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I have recently become aware of the difference between the English and Japanese "sh" sounds, which I understand are formalized as the palato-alveolar fricative [ʃ] and the voiceless alveolo-palatal fricative [ɕ]. I am trying to correct my pronunciation from [ʃ] to [ɕ], but I can't seem to nail the right sound. I discussed it with some Japanese friends and they suggested that I pronounce it without opening my mouth as much (口の空間を狭くして) so that's what I have been attempting, but it seems like that has somehow resulted in し often being misheard as ひ (資料as肥料、代償as代表) and the like. I did some research online and it seemed to reinforce what I was doing; I read somewhere that the Japanese し is pronounced with a "flatter tongue," that is, the flat part of the tongue behind the tip contacts the alveolar ridge. But the flatter I make my tongue, the less sharp the "sh" sound becomes, and altogether it sounds even more ひ-like.

Any thoughts, tips, or materials out there that could help me out? If I move my tongue very close to the front of my mouth as I pronounce it I can produce a much sharper "sh" sound, but is this correct? I feel like I"m using the tip of my tongue more than the blade in this case but maybe I'm wrong? Any advice you could provide me with would be incredibly helpful!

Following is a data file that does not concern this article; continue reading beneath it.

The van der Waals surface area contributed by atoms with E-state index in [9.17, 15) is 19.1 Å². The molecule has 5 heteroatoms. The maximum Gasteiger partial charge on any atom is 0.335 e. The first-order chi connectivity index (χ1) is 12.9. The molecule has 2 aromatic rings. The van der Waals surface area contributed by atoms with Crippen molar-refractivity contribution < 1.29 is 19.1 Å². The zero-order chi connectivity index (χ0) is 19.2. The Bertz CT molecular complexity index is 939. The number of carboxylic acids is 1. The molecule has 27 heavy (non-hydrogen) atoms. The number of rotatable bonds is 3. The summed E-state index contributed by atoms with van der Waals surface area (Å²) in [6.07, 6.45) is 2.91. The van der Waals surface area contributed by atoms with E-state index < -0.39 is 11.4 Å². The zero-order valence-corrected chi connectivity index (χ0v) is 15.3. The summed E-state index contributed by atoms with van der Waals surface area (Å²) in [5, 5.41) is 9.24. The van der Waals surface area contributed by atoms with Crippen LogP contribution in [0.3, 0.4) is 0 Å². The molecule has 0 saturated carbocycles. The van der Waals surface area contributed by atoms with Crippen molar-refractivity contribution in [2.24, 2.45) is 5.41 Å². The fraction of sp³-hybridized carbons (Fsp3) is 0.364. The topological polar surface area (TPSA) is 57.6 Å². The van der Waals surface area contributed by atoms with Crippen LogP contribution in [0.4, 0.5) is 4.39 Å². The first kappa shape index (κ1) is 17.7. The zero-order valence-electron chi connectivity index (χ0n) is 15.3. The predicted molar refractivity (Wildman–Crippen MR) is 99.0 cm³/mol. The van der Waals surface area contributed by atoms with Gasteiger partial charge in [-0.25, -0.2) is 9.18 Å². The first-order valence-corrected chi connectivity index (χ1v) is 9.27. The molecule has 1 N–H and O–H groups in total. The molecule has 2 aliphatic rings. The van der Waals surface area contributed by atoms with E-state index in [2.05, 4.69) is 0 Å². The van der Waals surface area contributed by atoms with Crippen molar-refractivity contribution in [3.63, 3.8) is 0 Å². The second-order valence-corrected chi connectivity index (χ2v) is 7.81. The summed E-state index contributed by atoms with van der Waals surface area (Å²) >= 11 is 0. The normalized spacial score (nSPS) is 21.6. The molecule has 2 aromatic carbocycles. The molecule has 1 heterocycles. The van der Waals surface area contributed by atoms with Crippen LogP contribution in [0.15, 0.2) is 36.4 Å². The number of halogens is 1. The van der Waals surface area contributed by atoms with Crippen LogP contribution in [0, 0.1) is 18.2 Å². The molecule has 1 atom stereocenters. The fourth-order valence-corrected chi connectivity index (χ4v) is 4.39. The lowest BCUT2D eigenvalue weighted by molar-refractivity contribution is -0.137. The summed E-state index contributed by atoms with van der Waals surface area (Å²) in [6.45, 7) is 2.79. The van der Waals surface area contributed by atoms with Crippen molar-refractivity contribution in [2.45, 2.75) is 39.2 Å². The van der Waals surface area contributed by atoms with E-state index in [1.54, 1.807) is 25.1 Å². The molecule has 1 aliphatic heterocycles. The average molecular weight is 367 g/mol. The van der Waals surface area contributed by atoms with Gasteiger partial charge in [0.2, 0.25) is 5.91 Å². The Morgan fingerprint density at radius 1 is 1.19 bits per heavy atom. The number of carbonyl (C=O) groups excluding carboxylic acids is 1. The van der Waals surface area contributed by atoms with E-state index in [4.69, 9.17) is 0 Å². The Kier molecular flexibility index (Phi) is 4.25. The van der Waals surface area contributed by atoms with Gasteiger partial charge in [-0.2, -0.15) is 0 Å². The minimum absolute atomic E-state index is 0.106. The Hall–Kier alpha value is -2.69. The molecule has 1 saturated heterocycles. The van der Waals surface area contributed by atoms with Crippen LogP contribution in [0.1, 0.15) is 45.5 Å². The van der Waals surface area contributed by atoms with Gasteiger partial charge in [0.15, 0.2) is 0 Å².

• Japanese "sh" is basically a voiceless "i". Try alternate between i and sh making iiiiiiiiiiiiiishhhiiishhhiiishhh sound without moving your tongue. – Yang Muye Jun 1 '15 at 13:56
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    @Yang Muye, I see where you're coming from in terms of positioning of tongue, but ɕ and i are quite distinct (for starters, one's a vowel, and the other's a consonant). Depending on how the asker pronounces i (whether correct or not), this could lead to quite different results based on the shape and location of the tongue – sqrtbottle Jun 1 '15 at 14:06
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    I think a much bigger difference between the English and Japanese sounds is that English /ʃ/ is labialised and Japanese /ɕ/ is not. See footnote 6 of the table here. – Zhen Lin Jun 2 '15 at 7:23
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Shape of the tongue aside, what's important is that you're placing the tip of your tongue against your lower teeth. Try placing the tip of your tongue right where your lower teeth go into your gums. Thinking about the shape of the tongue in the mouth makes little difference; it's more about where the tip is in your mouth (as with all consonants).

Position of tongue in ⟨ɕ⟩

Here's a picture. Don't focus on what the tongue looks like in the mouth (it's just a blob, as tongues are, and won't help). Look at where it meets the teeth. Try make a fricative there yourself, and compare yourself with native pronunciation until you think the two match.

If you don't get it within minutes of practicing, that's generally not a huge issue, as hearing the lanuage more will make the sounds easier to mimic, but I think consonants are easy enough to figure out just by thinking about it (vowels are usually how people sound the most "foreign" in a language, because there's a lot more variation).